The taxes I refer to here include only federal income tax, but you can be sure that any payroll tax for the 400 was inconsequential compared to income. In fact, 88 of the 400 in 2008 reported no wages at all, though every one of them reported capital gains. Some of my brethren may shun work but they all like to invest. (I can relate to that.)

I know well many of the mega-rich and, by and large, they are very decent people. They love America and appreciate the opportunity this country has given them. Many have joined the Giving Pledge, promising to give most of their wealth to philanthropy. Most wouldn’t mind being told to pay more in taxes as well, particularly when so many of their fellow citizens are truly suffering.

Twelve members of Congress will soon take on the crucial job of rearranging our country’s finances. They’ve been instructed to devise a plan that reduces the 10-year deficit by at least $1.5 trillion. It’s vital, however, that they achieve far more than that. Americans are rapidly losing faith in the ability of Congress to deal with our country’s fiscal problems. Only action that is immediate, real and very substantial will prevent that doubt from morphing into hopelessness. That feeling can create its own reality.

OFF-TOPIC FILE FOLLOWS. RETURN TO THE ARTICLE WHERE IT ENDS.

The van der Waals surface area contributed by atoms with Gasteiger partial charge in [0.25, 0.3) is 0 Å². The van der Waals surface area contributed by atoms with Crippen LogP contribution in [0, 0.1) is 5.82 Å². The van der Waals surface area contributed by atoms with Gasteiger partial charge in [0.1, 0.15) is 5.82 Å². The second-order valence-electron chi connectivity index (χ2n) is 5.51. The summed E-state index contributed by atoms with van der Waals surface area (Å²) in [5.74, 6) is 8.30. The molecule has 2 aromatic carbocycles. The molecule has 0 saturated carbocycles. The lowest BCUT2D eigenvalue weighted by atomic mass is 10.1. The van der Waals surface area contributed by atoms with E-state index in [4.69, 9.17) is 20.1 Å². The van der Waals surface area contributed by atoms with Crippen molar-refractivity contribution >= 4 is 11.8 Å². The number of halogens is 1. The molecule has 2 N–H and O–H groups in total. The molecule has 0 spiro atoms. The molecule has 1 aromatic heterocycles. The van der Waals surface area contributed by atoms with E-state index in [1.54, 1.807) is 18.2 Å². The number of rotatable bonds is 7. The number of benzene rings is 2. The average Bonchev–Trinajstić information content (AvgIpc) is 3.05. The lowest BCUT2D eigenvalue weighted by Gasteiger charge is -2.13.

Job one for the 12 is to pare down some future promises that even a rich America can’t fulfill. Big money must be saved here. The 12 should then turn to the issue of revenues. I would leave rates for 99.7 percent of taxpayers unchanged and continue the current 2-percentage-point reduction in the employee contribution to the payroll tax. This cut helps the poor and the middle class, who need every break they can get.

But for those making more than $1 million — there were 236,883 such households in 2009 — I would raise rates immediately on taxable income in excess of $1 million, including, of course, dividends and capital gains. And for those who make $10 million or more — there were 8,274 in 2009 — I would suggest an additional increase in rate.

My friends and I have been coddled long enough by a billionaire-friendly Congress. It’s time for our government to get serious about shared sacrifice.

Warren Buffett in Ney York Times

Warren Buffett Likes Bank Stocks

25 July 2012
Warren Buffett likes bank stocks, just not investment banks. And for good reason.

By avoiding common stock bets on investment banks like JPMorgan Chase, Goldman Sachs, Citigroup, and Morgan Stanley the “Oracle of Omaha’s” financial sector share investments have greatly outperformed most other investors.

Of course, Buffett made preferred share investments in Goldman and Bank of America during the height of the crisis, but these were essentially super-safe loans that guaranteed a return and did not reflect his common stock plays.

In fact, as Buffett continued to hold banks stocks as a key part of a U.S. economic recovery investment, the value investing guru has kept his chips smartly behind Wells Fargo — which is projected to end 2012 as America’s most profitable bank — even if the battered share prices, titanic balance sheets, and boom and bust earnings of money center giants lure some of the sectors smartest investors into sub-par investments.